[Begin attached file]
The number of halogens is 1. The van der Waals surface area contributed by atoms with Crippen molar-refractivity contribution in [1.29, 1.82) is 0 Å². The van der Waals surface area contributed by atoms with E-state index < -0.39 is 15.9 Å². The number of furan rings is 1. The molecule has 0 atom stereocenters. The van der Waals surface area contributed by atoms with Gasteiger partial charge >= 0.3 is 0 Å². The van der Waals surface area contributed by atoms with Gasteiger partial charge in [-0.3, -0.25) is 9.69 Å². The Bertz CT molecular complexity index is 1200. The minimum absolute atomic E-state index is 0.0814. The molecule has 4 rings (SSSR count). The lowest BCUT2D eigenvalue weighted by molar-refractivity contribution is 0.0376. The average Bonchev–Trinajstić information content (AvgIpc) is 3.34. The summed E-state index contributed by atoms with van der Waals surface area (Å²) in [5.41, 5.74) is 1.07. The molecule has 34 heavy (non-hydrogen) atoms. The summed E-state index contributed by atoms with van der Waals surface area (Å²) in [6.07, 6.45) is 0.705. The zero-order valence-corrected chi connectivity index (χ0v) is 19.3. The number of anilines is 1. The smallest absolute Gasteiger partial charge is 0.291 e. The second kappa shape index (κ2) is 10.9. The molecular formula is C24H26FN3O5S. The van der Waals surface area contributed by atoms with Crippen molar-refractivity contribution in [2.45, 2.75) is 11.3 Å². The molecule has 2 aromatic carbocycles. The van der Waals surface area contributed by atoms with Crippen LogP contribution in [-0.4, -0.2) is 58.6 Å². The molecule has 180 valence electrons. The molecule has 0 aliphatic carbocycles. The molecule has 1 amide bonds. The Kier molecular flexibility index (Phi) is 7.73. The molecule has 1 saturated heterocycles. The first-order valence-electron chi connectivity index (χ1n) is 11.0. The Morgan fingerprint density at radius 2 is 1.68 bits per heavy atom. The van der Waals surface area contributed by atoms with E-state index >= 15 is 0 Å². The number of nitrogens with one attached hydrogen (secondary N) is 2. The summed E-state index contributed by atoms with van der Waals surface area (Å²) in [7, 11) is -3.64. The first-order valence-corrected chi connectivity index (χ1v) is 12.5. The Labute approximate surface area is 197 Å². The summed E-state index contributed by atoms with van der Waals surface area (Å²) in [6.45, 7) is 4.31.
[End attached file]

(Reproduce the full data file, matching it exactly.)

The number of halogens is 1. The van der Waals surface area contributed by atoms with Crippen molar-refractivity contribution in [1.29, 1.82) is 0 Å². The van der Waals surface area contributed by atoms with E-state index < -0.39 is 15.9 Å². The number of furan rings is 1. The molecule has 0 atom stereocenters. The van der Waals surface area contributed by atoms with Gasteiger partial charge >= 0.3 is 0 Å². The van der Waals surface area contributed by atoms with Gasteiger partial charge in [-0.3, -0.25) is 9.69 Å². The Bertz CT molecular complexity index is 1200. The minimum absolute atomic E-state index is 0.0814. The molecule has 4 rings (SSSR count). The lowest BCUT2D eigenvalue weighted by molar-refractivity contribution is 0.0376. The average Bonchev–Trinajstić information content (AvgIpc) is 3.34. The summed E-state index contributed by atoms with van der Waals surface area (Å²) in [5.41, 5.74) is 1.07. The molecule has 34 heavy (non-hydrogen) atoms. The summed E-state index contributed by atoms with van der Waals surface area (Å²) in [6.07, 6.45) is 0.705. The zero-order valence-corrected chi connectivity index (χ0v) is 19.3. The number of anilines is 1. The smallest absolute Gasteiger partial charge is 0.291 e. The second kappa shape index (κ2) is 10.9. The molecular formula is C24H26FN3O5S. The van der Waals surface area contributed by atoms with Crippen molar-refractivity contribution in [2.45, 2.75) is 11.3 Å². The molecule has 2 aromatic carbocycles. The van der Waals surface area contributed by atoms with Crippen LogP contribution in [-0.4, -0.2) is 58.6 Å². The molecule has 180 valence electrons. The molecule has 0 aliphatic carbocycles. The molecule has 1 amide bonds. The Kier molecular flexibility index (Phi) is 7.73. The molecule has 1 saturated heterocycles. The first-order valence-electron chi connectivity index (χ1n) is 11.0. The Morgan fingerprint density at radius 2 is 1.68 bits per heavy atom. The van der Waals surface area contributed by atoms with E-state index >= 15 is 0 Å². The number of nitrogens with one attached hydrogen (secondary N) is 2. The summed E-state index contributed by atoms with van der Waals surface area (Å²) in [7, 11) is -3.64. The first-order valence-corrected chi connectivity index (χ1v) is 12.5. The Labute approximate surface area is 197 Å². The summed E-state index contributed by atoms with van der Waals surface area (Å²) in [6.45, 7) is 4.31.